For the last ten years, Avis E. Buchanan has been the director of the Public Defender Service for the District of Columbia(PDS), which provides defense, and related legal and non-legal services, to indigent adults and children charged with crimes and delinquent acts in the local DC courts. PDS is widely regarded as one of the best public defender offices in the country, local or federal; Avis is the longest-serving director in PDS history. As director of PDS, Avis oversees an extensive range of cutting-edge legal and non-legal services aimed at providing the best possible representation to criminal defendants. PDS has a staff of 220, roughly half of whom are lawyers. PDS has seven legal units and, uncommonly, pulls from those to create practice groups that focus, for example, on forensics and mental health, two chief aspects of trial and sentence-mitigation work. Specialists not only assist in individual cases but push for reforms of local and federal policies and legislation. They also run training programs for lawyers, social workers, investigators, and others working on the front lines of DC justice. Indeed, PDS was set up as a model public defender organization, Avis says. “We give people a fighting chance, just as rich people have… We are helping people at a very crucial time in their lives. We are dealing with people facing scornful, judgmental attitudes.” PDS attorneys force the system to see people as human beings – not just criminals, or bodies moving through the system. Avis has worked to expand access to justice throughout her career, in both civil and criminal cases. After graduating from law school and clerking for a federal appellate judge, Avis joined PDS as a staff attorney in 1982. She represented criminal defendants for six and a half years, during the height of the crack epidemic in D.C. For the next 13 years, Avis served as a staff attorney at the Equal Employment Opportunity Project, and then director of litigation at Washington Lawyers’ Committee for Civil Rights and Urban Affairs. There, Avis litigated individual and class action civil rights cases across the country. After over a decade of litigating civil-rights cases, Avis returned to PDS in 2002, as deputy director, and then became its director in 2004. Avis, who grew up in Washington, DC and Prince George’s County, says that the struggle for civil rights has been a “running theme of my existence” and results directly from the influence of her father. Her parents’ values and her faith led her into public interest law and continue to guide her work. “The idea of helping people and doing for others is what I was taught at home and taught at church,” she said. And Avis continues to be active in her community: she sits on her church’s board of trustees, her former elementary school’s board, and on the board that runs the local Adventist Health Care system. She also sits on the board of the National Legal Aid and Defender Association and on our own Honorary Board. Finally, Avis is a mentor to young people in a variety of settings. She has served as a mentor through the public interest program at Harvard Law School, and has volunteered to be a mentor at Georgetown Law. She also reaches out to younger people at church, and takes time to help young people who friends or colleagues send to her for advice. “I have them come down to the office, introduce them to attorneys and take them to do court-watching,” she says. “It demystifies the job, and shows them it is within their reach.” We’re not the first to notice Avis’s accomplishments. She has received the Wiley A. Branton Award from the Washington Lawyers’ Committee for Civil Rights and Urban Affairs and the Edwin D. Wolf Award from the Lawyers’ Committee for Civil Rights Under Law. We’re pleased to join these organizations in honoring Avis’s many contributions to both civil and criminal justice.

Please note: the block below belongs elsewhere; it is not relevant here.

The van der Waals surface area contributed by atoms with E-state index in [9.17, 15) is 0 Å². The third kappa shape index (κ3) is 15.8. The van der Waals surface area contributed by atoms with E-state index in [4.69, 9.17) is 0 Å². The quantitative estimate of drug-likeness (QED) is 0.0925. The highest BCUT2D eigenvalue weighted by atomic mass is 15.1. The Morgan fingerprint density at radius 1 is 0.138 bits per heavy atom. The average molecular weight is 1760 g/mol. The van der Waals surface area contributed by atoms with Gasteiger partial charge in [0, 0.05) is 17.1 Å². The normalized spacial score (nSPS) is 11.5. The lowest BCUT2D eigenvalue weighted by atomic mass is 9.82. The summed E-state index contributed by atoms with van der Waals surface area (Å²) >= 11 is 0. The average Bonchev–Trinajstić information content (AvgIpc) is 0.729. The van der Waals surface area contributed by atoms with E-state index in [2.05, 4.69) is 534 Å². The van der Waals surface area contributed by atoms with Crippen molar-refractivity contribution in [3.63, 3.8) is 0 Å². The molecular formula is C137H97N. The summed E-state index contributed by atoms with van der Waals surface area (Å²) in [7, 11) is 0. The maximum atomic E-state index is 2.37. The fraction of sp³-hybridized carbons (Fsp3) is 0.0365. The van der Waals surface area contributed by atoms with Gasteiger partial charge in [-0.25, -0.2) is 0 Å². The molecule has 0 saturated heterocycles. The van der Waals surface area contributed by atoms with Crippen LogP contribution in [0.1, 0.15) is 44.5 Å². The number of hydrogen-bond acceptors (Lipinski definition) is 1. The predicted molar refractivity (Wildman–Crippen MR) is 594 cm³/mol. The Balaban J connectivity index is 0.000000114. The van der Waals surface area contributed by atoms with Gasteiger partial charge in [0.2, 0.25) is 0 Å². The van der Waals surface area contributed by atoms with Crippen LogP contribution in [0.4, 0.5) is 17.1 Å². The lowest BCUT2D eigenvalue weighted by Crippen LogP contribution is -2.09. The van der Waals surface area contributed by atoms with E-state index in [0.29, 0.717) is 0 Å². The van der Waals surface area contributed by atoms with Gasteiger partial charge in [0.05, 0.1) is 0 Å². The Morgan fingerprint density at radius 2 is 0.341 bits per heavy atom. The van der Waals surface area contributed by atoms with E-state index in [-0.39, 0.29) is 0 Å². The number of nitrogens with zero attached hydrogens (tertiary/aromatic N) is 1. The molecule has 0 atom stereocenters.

Greg Lipper was introduced to Washington Council of Lawyers in 2011 by Taryn Wilgus Null, our then-President and at the time a colleague of Greg’s at Americans United for Separation of Church and State, where Greg is a First Amendment litigator. Taryn invited Greg to attend one of our programs with her, and introduced him to some of our other members. Fast forward: Greg joined our Board of Directors in 2012, instantly became the Chair of our brand-new, but sorely needed, Communications Committee, and revolutionized our outreach, communications, and impact. Greg’s tireless work ethic, quick wit, and razor sharp editor’s pen have transformed the way we reach DC’s public interest community. Some attorneys have even commented that they ENJOY reading our emails! Under Greg’s leadership, we started an active, lively Twitter account; before Greg, we didn’t even know what Twitter was. Greg and his team on the Communications Committee have launched us into photos, graphics, Facebook, Storify, Flickr, Tumblr, and an overall “bettr” way of working towards our mission of promoting pro bono service and the public interest practice of law. We asked our board members what they liked best about Greg, and here is what they had to say: Greg gives 110% to everything he does. Greg is always pushing the envelope and successfully encouraging the Washington Council of Lawyers to reach new heights. His energy and enthusiasm know no bounds. Greg possesses an uncommon blend of humor, sincerity, and intellect. Greg brings new ideas and ways to use technology to advance our core mission with such excitement for our work. Greg has pushed and pulled us into the 21st century in terms of our use of social media. His energy and enthusiasm are boundless. Plus, he makes me laugh—a lot. Greg constantly challenges everyone around him to be more thoughtful, rigorous and excellent. He changes the very nature of any conversation and dialogue with his presence. The council is a far more energetic and current organization because he is on its Board. Greg has tenacity! Greg has played a critical role in the marketing and inter-connectedness of the Council with its members and the public. Kudos to Greg! Greg’s energy, creativity and technical expertise makes him an indispensable member of the Council. I admire his willingness to advocate for a position in light of opposition—his willingness to challenge the board makes us a stronger organization. Greg gets things done as soon as the idea is out of someone’s mouth! I’m grateful for his very helpful combination of dedication, energy and efficiency! There are too many good things about Greg to be able to mention them all here – I will email with a bit more reflection to pare it down! I will Tweet my comments about Greg. We are grateful for all of Greg’s work, and we are delighted to recognize him with our Above and Beyond Award.